Because Walter did not acquit the Hospitallers of the scutage due from the manor, the prior of the order, who had been distrained upon, sued him in the period 1220–4 for the arrears owed to the chief lord. (fn. 59) Walter was accused in 1223 of harassing the brethren at Ansty. (fn. 60) The dispute was resolved in 1225 when Walter confirmed the manor to the prior. (fn. 61) In 1251 Henry III granted the Hospitallers free warren in their demesne lands including those at Ansty. (fn. 62) Sir John de Ingham c. 1310 demanded services from the prior, who then sought acquittance of them from the mesne lord, (fn. 63) and again in 1313. (fn. 64) The Hospitallers held the manor until the Dissolution when it passed to the Crown. (fn. 65)
In 1546 the manor was granted to John, later Sir John, Zouche (d. 1585) who was already the tenant. (fn. 66) It passed to his son Francis (d. 1600) who sold it to Sir Matthew Arundell in 1594. (fn. 67) From Sir Matthew (d. 1598) the manor descended to his son Thomas, (fn. 68) created Baron Arundell of Wardour (d. 1639), (fn. 69) to Thomas's son Thomas (d. 1643), (fn. 70) and to that Thomas's son Henry, who forfeited the estate as a royalist. In 1654 parliamentary trustees conveyed the manor to a trustee, Humphrey Weld, (fn. 71) Henry's uncle by marriage, (fn. 72) who still held it in 1660. (fn. 73) Henry, Baron Arundell, recovered the manor at the Restoration (fn. 74) and it afterwards passed like Wardour manor in Tisbury to John Arundell, Baron Arundell (d. 1944). (fn. 75) That Lord Arundell's heir was R. J. A. Talbot, a descendant of James, Baron Arundell (d. 1817), who in 1945 assumed the surname Arundell. (fn. 76)
In 1946 R. J. A. Arundell sold four farms to the tenants. Manor farm, 143 a., which included the Manor, Ansty Pond, and New Barn farmstead, was bought by F. D. Davis, (fn. 77) who sold the Manor, Ansty Pond, and 18 a. to Mrs. J. A. E. Still in 1967. (fn. 78) In 1982 Mrs. Still, then Mrs. A. Fisher-Rowe, sold them to Mr. R. Beale, the owner in 1983. (fn. 79) The executors of F. D. Davis owned the remainder of Manor farm in 1983. (fn. 80) South Barn, later South, farm, 176 a., was bought by Stewart Brain, who sold it in 1964 to Mr. A. J. Beale, the owner in 1983. (fn. 81) Waterloo farm, 214 a., and Hillside farm, 14 a., were bought by L. A. Green whose executors owned both in 1983. In 1952 Hillside Farmhouse was sold by Green to Mrs. P. B. Frere. (fn. 82) R. J. A. Arundell sold Horwood farm in 1949 to L. E. Turner, who offered it for sale in 1951. Mr. P. J. Dalton was the owner in 1983. (fn. 83) All that R. J. A. Arundell (d. 1953) (fn. 84) retained in Ansty was the woodland and that belonged to his son Mr. R. J. R. Arundell in 1983. (fn. 85)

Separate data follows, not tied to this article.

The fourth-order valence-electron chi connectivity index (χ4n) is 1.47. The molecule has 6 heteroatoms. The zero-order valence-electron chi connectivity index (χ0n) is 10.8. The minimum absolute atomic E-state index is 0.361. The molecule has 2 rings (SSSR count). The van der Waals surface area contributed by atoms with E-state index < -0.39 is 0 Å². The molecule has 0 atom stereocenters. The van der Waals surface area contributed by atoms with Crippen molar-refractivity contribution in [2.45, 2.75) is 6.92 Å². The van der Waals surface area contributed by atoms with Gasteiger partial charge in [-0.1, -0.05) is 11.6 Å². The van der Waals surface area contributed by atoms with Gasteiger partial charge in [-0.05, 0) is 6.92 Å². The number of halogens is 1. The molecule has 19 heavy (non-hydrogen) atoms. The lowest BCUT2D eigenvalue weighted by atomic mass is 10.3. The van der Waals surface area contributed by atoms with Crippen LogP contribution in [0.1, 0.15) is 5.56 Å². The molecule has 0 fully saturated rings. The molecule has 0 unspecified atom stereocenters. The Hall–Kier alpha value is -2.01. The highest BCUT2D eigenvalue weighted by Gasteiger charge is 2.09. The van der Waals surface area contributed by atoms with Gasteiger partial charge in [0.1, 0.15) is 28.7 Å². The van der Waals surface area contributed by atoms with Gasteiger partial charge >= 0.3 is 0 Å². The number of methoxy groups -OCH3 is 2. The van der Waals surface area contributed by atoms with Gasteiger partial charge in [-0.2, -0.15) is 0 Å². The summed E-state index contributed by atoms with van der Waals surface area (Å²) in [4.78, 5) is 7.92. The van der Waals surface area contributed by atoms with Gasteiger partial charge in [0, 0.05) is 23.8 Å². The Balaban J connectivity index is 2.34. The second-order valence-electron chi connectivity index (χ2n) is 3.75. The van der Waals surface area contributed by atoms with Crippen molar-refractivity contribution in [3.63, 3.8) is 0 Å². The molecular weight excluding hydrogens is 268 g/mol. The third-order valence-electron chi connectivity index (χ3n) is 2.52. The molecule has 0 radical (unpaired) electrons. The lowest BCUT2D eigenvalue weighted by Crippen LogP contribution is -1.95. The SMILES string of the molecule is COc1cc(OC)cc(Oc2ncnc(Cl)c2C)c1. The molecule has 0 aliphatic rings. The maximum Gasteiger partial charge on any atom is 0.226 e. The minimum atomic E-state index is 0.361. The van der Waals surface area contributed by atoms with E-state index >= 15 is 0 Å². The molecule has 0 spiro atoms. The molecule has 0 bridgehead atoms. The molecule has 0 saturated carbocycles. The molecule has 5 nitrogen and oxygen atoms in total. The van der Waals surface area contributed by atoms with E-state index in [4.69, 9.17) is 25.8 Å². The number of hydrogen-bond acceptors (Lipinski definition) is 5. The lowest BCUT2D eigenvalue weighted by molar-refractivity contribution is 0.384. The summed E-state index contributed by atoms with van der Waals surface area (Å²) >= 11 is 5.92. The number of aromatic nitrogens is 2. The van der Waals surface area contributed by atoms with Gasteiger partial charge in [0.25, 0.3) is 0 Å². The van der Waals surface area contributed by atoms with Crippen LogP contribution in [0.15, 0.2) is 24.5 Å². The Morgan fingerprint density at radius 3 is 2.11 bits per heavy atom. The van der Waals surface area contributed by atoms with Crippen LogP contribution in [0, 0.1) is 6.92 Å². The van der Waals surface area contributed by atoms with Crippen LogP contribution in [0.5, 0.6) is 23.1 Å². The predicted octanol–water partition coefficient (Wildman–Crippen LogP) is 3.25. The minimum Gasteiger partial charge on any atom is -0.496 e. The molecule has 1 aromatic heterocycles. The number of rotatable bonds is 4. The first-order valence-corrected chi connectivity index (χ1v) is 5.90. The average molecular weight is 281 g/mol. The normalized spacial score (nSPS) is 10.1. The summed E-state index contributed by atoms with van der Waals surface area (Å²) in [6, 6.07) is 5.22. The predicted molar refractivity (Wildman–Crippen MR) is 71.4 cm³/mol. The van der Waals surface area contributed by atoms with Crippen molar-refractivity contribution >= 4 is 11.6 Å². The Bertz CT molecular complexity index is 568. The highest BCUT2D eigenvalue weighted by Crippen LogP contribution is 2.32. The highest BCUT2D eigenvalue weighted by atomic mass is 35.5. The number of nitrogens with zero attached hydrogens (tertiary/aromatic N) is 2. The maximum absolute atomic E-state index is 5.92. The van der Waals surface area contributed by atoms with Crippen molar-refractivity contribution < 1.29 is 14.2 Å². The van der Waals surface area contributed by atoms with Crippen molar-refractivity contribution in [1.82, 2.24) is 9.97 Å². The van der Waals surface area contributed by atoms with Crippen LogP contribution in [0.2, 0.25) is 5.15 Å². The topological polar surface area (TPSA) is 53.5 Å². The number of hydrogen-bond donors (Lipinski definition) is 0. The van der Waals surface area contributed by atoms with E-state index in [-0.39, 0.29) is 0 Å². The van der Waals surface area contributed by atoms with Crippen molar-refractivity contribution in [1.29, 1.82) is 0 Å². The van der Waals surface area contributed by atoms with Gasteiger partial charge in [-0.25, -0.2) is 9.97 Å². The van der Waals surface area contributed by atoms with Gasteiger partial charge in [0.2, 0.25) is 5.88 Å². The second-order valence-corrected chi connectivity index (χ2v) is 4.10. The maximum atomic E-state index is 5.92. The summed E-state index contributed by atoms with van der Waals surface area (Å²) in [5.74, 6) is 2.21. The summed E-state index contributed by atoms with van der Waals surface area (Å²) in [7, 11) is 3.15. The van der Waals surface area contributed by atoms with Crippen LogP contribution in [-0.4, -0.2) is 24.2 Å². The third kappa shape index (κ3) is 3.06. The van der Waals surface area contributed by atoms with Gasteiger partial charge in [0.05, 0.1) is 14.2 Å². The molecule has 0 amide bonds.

The Manor, west of Ansty Pond, has been thought to incorporate a part of the preceptory of the Knights Hospitallers, and a stable block south of the pond to have been their hospice. (fn. 86) Although the preceptory is likely to have been near the church, architectural evidence does not support such theories. The preceptory buildings, which existed before 1223, (fn. 87) may have comprised only a manor house, as in 1338. (fn. 88) It was perhaps there that Henry III stayed on 28 July 1250. (fn. 89)
The Manor was built in the later 16th century and was then called Ansty House. (fn. 90) It may have been occupied by Sir John Zouche. (fn. 91) His son Francis lived there, (fn. 92) and Sir Matthew Arundell may have died there. (fn. 93) Richard Zouche (d. 1662), son of Francis Zouche, may have been born in the house. He was M.P. for Hythe (Kent) in 1621 and 1624, regius professor of civil law at Oxford 1620–61, and principal of St. Alban's Hall, Oxford, 1625–41. (fn. 94) In 1679 and later the Manor was used as a farmhouse. (fn. 95) It comprised a north-south range, which retained some 16th-century fireplaces and partitions in 1983, and a detached east-west range west of a yard which contained a well. The upper floor of the north end of the north-south range was removed in the late 18th century to form a high room lit by a Venetian east window. The house was extensively altered, and the ranges were joined, c. 1967. (fn. 96)
Architectural details similar to some at old Wardour castle in Tisbury suggest that the building south of Ansty Pond may have been erected as a stable block for Sir Matthew Arundell between 1594 and 1598 by Robert Smythson. (fn. 97) It comprises a long stone range running north and south, the south end of which was built as three storeys. The north end consisted of a single room in which a fireplace was placed centrally in the west wall. North and south of the fireplace were stalls and four-light windows between which were pairs of rounded-headed niches in pilastered frames. The walls inside were replastered decoratively in the later 17th century. The building may have been used as a barn c. 1800. (fn. 98) There was an attic floor in the 19th century. The roof and interior fittings were destroyed by fire in 1922. (fn. 99)